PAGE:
When I worked for the NTEU, my colleague and I worked on the core message of the state-wide collective bargaining campaign. While the national union decided on a slogan of “restore, renew, rebuild”, in Victoria we decided that our key message would be “respect at work”. This came out of the insight that most university employees (academics and professional staff) liked working at university, but didn’t feel that the management appreciated the work they did and rarely showed an courtesy or recognition. The “Respect at Work” also helped us unite academics and professional staff who don’t always identify themselves as workers.
While “respect” is not a unique message for unions, it is a powerful one, because it has both an emotional appeal and a can be tied to specific rational appeals.
2. Make credible claims
Your core message must be believable and credible. Credibility is in fact very important indeed:
Credibility is broadly defined as the believability of an entity’s intentions at a particular time and is posited to have two main components; trustworthiness and expertise. Thus, brand credibility is defined as the believability of the product information contained in a brand, which requires that consumers perceive that the brand have the ability (i.e., expertise) and willingness (i.e., trustworthiness) to continuously deliver what has been promised (in fact, brands can function as signals since—if and when they do not deliver what is promised—their brand equity will erode). Both the expertise and trustworthiness of a brand reflect the cumulative impacts of associated past and present marketing strategies and activities.
When a union makes a functional claim about, for example, about wage rises or job security, it must be credible to be believed. While unions are broadly perceived as “experts” in workplace relations, this is based on their established credibility. What it boils down to is “don’t over promise” and “deliver on your promises”.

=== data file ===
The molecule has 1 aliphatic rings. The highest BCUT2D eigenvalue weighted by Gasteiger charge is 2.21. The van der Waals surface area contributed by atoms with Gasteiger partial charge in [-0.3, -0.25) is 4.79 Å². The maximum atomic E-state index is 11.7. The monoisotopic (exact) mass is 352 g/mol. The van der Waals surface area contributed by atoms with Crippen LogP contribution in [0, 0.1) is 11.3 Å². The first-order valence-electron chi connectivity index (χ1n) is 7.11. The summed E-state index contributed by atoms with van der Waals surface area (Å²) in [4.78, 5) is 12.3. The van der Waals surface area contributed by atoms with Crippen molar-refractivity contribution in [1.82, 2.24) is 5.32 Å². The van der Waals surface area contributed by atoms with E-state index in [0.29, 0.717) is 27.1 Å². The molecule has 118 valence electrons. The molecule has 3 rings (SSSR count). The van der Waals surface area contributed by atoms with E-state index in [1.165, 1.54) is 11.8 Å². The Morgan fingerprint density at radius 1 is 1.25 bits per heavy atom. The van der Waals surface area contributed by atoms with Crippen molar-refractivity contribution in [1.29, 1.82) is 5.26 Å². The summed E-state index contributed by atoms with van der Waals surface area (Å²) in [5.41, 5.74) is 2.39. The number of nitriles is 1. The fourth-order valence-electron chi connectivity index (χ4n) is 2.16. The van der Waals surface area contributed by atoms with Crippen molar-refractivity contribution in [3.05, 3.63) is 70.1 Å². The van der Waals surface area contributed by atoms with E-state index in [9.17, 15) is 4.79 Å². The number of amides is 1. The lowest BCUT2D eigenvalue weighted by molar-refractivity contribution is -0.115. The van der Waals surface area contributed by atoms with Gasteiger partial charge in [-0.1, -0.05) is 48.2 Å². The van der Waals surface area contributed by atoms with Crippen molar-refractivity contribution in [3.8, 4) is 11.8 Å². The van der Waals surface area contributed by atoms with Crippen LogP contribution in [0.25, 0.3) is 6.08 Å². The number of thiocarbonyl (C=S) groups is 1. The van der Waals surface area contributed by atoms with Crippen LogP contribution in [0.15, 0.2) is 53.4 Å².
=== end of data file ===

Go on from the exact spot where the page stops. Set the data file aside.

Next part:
Credibility also links to consistency. Consistency in the delivery of your union’s servicing and organising, and in the messages you use. One of the reasons why focus is so important is because your officials and delegates must be able to articulate the focused, clear, concrete message when talking to members. If different officials say different things to members, you will run into trouble.
Because unions provide intangible goods (organising and servicing), it is essential that the union officials and delegates who have direct interaction with members, understand the importance of credibility.
3. Be relevant
Modern communications techniques allow unions to send targeted messages to segments of their membership. Email campaign software now means you no longer need to blast all of your members with the same generic email, but can tailor them.
The reason you would want to do this is because relevance is important for powerful, effective messaging. Especially when there are competing messages in a workplace (e.g. counter-argumentation from an employer during a collective bargaining/contract campaign), increasing the relevance of your message works to remove from consideration those counter-arguments.
The stronger, simpler and more tailored a message is to its audience, the harder it is for competing messages to gain traction in the mind of your members. A good example is to recall the “Your Rights At Work” campaign message. The Your Rights At Work core message dominated the debate so completely by 2007 (after three years of work) that even the Howard Government, despite spending $100s of millions, was only able to talk about workplace laws in terms of “rights at work”. The restoration of the “no disadvantage test” in the dying days of the Howard years is testament to how relevance can remove other concepts from consideration.
4. Keep it simple
Complexity is the bane of messaging. While issues and disputes may be complex, the message your union is trying to convey should never be. Of course, a campaign and a key message should never just be a slogan.
Unions have an unfortunate habit of using jargon and acronyms. This is part of the “curse of knowledge” — where the union officials have an unconscious expectation that others know what they know. To the union official, the jargon and acronyms make perfect sense.
The more complex an issue is communicated, the more difficulty you will have in getting your message to stick in the mind of your audience.